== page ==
So I guess this is a blog post I’ve been putting off really. I mean it’s such a contentious, serious issue and given it’s the main focus of my blog I guess I’ve been wanting to think a lot about the issue and try to cover all the bases as it were.
When I first started looking at transitioning I knew I would have to pretty much give up swimming for many reasons. Initially at the early stages using “gender appropriate” changing rooms and costumes was an issue. Do I turn up “in roll” and then change into a male costume? Or do I wear a womans with lumps and bumps in all the wrong places? The local baths I’d been at for some years were really cool about the whole thing luckily and after a chat about how I wasn’t going to use the disabled changing rooms we all came to a middle ground of me using the women’s changing rooms,…. just showering in my costume. I mean we wouldn’t want to give any old ladies a shock😉 lol.
In the end I stopped swimming for a multitude of reasons. Partly because I’d got it into my head that I had to be the grimiest of girls and I wasn’t going to achieve this with having muscles. This now being something I’m learning to live with. I also became very disillusioned with the sport given how long I would be away from competitions. As soon as I outted my self as trans I was no longer able to race as a man, I mean I’d just told them that I wasn’t a man after all. Now here’s the big kick in the nuts (excuse the pun) To compete as a woman has nothing to do with your legal gender in any way shape or form. I have a driving licence and all sorts of documents that say I’m a woman but they mean nothing to governing bodies both nationally and internationally for swimming, running, triathlon, including the Olympic committee. All these bodies have 2 criteria. Firstly that I have had two years on gender appropriate hormones and secondly that I have undergone sexual reassignment surgery.
Now the first criteria I can fully understand. I would have a man’s body and be racing against women. In most cases this would offer a VERY unfair advantage given muscle strength, size, power etc and without it being in place people could very easily abuse the situation and all of a sudden you’ve got half a dozen men racing in women’s races. To give you an idea men have testosterone (T) levels of 15-17 and estrogen (E) levels <80 where as in women T is 5-7 and E is 80 – 1000 depending on lots of things. Mine are E 610 and T 0.5. I literally can’t sprint to save my life, I have no explosive power :S. Now my disillusion with the time out from sport comes partly from this though. Ok so you come out and you start on the path to becoming more like the person you are on the inside. It will be a year to a year and a half before you even have hormones mentioned. THEN you have two years to wait.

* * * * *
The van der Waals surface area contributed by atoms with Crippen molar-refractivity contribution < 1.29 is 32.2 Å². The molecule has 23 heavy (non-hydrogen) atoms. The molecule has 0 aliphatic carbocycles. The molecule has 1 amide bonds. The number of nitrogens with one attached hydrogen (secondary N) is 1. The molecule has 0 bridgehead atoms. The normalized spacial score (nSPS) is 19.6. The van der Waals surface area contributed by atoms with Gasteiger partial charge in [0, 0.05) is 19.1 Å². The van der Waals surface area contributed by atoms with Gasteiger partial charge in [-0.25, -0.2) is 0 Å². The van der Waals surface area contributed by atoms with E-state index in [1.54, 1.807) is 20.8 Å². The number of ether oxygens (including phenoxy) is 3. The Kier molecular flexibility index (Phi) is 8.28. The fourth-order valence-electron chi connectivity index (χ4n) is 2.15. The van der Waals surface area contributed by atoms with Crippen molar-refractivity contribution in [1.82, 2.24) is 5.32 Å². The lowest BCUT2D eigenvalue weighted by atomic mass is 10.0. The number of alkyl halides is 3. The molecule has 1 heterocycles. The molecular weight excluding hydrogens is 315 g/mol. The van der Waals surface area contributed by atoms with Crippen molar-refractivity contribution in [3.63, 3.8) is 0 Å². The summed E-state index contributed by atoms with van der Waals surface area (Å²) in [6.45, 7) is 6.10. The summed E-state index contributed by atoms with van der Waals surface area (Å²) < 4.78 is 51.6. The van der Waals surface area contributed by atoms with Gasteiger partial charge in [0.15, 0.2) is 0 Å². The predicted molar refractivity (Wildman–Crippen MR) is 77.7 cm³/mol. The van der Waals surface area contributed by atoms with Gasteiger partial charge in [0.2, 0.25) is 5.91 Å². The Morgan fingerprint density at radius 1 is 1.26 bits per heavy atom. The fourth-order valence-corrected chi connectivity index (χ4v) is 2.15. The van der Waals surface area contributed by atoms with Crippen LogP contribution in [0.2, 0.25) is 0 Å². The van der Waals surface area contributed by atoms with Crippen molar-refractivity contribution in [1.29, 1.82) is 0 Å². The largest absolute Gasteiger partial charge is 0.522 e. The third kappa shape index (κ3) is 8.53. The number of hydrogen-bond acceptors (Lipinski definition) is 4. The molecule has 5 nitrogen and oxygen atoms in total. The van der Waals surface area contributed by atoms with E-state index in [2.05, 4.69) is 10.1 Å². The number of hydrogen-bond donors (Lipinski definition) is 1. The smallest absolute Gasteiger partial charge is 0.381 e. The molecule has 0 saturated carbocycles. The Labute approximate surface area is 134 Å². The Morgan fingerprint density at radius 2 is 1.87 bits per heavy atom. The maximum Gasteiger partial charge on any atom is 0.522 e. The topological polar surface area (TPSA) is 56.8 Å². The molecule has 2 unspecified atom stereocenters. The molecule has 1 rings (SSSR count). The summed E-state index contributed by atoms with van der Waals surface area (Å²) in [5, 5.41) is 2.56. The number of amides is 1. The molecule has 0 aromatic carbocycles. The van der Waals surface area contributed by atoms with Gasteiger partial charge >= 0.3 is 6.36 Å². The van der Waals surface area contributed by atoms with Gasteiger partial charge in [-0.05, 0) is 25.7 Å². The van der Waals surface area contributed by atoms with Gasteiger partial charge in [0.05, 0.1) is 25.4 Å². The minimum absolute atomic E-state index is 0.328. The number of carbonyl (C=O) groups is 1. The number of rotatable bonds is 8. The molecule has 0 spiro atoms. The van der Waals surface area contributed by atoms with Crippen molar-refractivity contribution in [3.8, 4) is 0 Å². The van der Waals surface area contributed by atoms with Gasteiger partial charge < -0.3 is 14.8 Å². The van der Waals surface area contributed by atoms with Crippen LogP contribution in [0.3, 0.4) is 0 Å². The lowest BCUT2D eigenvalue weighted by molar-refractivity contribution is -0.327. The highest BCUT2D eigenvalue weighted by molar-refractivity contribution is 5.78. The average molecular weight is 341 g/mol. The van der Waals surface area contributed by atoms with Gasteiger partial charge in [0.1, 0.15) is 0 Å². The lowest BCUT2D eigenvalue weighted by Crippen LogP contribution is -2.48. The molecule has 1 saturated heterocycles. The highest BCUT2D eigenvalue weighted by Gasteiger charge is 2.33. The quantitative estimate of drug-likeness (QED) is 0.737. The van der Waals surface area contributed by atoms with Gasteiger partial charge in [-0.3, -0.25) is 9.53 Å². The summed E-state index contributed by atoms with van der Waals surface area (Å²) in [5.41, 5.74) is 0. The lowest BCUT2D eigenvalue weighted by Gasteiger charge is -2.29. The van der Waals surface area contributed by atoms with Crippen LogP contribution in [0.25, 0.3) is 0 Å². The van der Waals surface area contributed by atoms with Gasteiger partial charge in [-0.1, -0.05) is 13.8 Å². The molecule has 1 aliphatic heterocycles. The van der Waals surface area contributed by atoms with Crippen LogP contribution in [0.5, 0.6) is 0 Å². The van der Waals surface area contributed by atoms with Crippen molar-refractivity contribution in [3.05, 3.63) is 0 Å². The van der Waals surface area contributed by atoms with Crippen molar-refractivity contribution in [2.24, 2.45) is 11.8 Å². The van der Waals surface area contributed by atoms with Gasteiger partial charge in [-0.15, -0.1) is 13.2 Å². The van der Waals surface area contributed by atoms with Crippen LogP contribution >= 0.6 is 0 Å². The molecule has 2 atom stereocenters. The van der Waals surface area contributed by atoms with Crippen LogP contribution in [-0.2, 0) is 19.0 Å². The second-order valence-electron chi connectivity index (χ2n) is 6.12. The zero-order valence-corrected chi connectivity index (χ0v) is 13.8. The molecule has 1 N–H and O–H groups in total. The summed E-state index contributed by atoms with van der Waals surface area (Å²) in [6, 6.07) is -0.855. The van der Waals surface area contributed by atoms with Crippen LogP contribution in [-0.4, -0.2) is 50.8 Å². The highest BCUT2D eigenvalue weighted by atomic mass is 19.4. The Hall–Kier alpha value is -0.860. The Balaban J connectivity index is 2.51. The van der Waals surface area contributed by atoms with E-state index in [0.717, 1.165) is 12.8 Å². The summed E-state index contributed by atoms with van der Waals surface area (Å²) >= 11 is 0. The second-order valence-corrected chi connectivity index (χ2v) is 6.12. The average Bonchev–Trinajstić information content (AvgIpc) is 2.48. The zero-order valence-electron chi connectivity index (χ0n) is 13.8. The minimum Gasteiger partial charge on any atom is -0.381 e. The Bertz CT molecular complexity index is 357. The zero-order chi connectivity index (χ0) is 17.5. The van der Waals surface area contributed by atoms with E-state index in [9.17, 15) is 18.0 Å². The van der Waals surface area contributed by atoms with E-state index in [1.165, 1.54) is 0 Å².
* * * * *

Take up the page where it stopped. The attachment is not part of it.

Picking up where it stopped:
Now the second criteria I hate,… no ,… I loath in that it’s such an archaic approach to gender etc. As stated above you can see I have less testosterone than your average women making it harder for me to compete for many reasons including strength and also things like recovery times and over all energy levels. This makes the entire process an up hill battle in its self and clearly my sex organs aren’t working any more meaning as long as I could prove this surly that’s what matters?
This idea that having a penis makes me unelligable to compete is something that is mirrored through out my life. this idea that having a penis makers me a man and thus the lack of it a woman. This can be seen all over but mostly in people’s perceptions of me as a person. the “you’ll be a man untill you get rid”. My usual response is, if you had a car crash and it fell off, would you be a woman or an unhappy man? The having or the lack of is irrelevant in reality for both who I am and also how well I can compete. But hey I don’t make the rules I just have to follow them
The other down side of having surgery first is that even if everything goes well I’m looking at a minimum of 3 months recovery time doing literally nothing and then having to build back up very slowly. not to mention issues with chlorine water and sitting on bike seats,… can any one say OWWW?
surprisingly in all this though other athletes that I would be competing against and interested race teams don’t seem to care about what’s going on between my legs even if I would beat them in practice and / or on race day. The only people who seem to care are the governing bodies except for the gay games who’s gender identity policy is a lot more relaxed and understanding (guess where I will be going in 2014. Even race organisers have said they wouldn’t have a problem with me racing.
The only thing that bothers me really is the extreme double standards for trans men. there is a triathlete in the states who is a trans man and is able to race along side men even though he hasn’t had surgery,…. the reason for this,…. they don’t belive he has a chance of winning against other men. Just because we as trans women could win. Does that mean we should be subjected to the double standard?
So I put it to you, the reader as an open debate having been given “the facts”. If you were to swim/bike/run a race and it turned out the winner wasn’t even born the gender they were racing would you feel they deserved it? or more so, would it be right?
Answers on a post card xxx